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Jay Sand of Direct Action Media Network
The Internet allows for direct multimedia in ways that two or three years ago were impossible
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Jay Sand of Direct Action Media Network
The growth of independent media has followed the explosion of the Internet
 real 28k

Jeremy Simer of the Seattle Independent Media Centre
The Internet gives independent media makers a global distribution network
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Friday, 14 April, 2000, 19:58 GMT 20:58 UK
The revolution will be webcast
Editing video at the Independent Media Centre
The TV generation wants to televise the revolution
By BBC News Online's Kevin Anderson in Washington

It has often been said that the revolution will not be televised, but independent media activists intend to make sure it will be webcast.

During the protests against the World Trade Organisation in Seattle, Indymedia.org logged a million and a half hits, according to Jay Sand of the Direct Action Media Network.

Protesters in the streets of Washington hope to continue the momentum from Seattle, and about 400 independent print, TV, radio and internet journalists hope to make sure that the whole world is watching.

And using the web, they will get their message out by any media necessary.

Freedom of expression

The internet has opened up another distribution channel for independent media activists.


The warehouse home of the media centre
Low-tech surroundings hide a high-tech operation
"The internet enables people to have an incredibly direct connection to their audience," Mr Sand said. "It is not the same as going through a corporate entity, or a government entity."

He sees it as true freedom of expression.

Indymedia.org has a very open publishing policy, said Manse Jacobi, webmaster for Freespeech.org. "Anyone can upload material."

Most of the material was uploaded from the independent media centre in Seattle, but they also had material uploaded from around the world including India and Mexico, Mr Jacobi said.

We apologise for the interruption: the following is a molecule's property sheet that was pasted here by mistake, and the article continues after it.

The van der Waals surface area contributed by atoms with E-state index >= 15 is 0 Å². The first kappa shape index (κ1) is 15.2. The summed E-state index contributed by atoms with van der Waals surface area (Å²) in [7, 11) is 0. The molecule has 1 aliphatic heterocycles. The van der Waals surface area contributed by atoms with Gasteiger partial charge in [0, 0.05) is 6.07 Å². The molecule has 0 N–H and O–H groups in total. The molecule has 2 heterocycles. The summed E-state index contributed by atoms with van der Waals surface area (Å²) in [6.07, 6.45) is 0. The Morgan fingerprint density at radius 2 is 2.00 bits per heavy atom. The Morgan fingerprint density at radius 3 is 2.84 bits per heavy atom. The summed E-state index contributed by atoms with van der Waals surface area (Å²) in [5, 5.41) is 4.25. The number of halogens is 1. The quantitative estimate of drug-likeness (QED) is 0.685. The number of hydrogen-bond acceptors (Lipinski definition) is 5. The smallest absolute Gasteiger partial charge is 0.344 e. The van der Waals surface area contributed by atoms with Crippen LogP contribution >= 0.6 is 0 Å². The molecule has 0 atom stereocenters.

Truly multimedia

Mr Sand said the freedom of the new technology has really energised the independent media community, and they have embraced it.

The media centre in Washington may be in an unassuming warehouse, but it is filled with high-tech gear.

Mr Jacobi said that in Washington, journalists connected to the media centre will be:

  • using digital video cameras to shoot footage of the protests to create video documentaries
  • using a bank of 10 computers to digitise video and audio and upload it to the web
  • using laptop computers with wireless modems to stream audio and video directly from the streets.
They will also use traditional satellite networks to distribute video to community television stations in the US, and in addition to streaming audio over the web, they will provide broadcast quality MP3 for download.

But they will also use the internet as a virtual printing press and a communication network.

The print team will be producing a daily eight-page newsletter called "The Blindspot". The newsletter will be written in English and translated into French and Spanish, said Jeremy Simer of the Independent Media Centre in Seattle.

The newsletter will also be available on the site and also in PDF format for download so that activists around the world can easily print and distribute the newsletter.

The internet revolution


Working on a computer at the media centre
Activists believe the internet has levelled the playing field
"There is no way that this could have happened before the internet," Mr Simer said.

"The simple fact that we can put together a newspaper here in Washington DC, translate it in two other languages, and make it available to anyone around the world to instantly print out a newsletter with first-hand accounts from the streets of Washington, wouldn't be possible in any other format (than the internet), barring a tremendous expense," he added.

The independent journalists see their work as critical to getting their message out.

Lyn Gerry with radio4all.net believes that an alternative media is essential. She believes that the people that own the media have the same corporate interests as supporters of global financial institutions such as the World Bank.

"Their reporting about the issues simply won't be same as those of us from the grassroots media," Ms Gerry said. "If we do not tell our own story, it simply won't get out."

"And before the internet, there simply were no tools" for grassroots media, she said. "It has levelled the playing field."

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See also:

13 Apr 00 | Business
IMF woos protesters
07 Apr 00 | Business
WTO breakdown warning
10 Apr 00 | Business
World Bank under siege
13 Apr 00 | Business Basics
The IMF and World Bank
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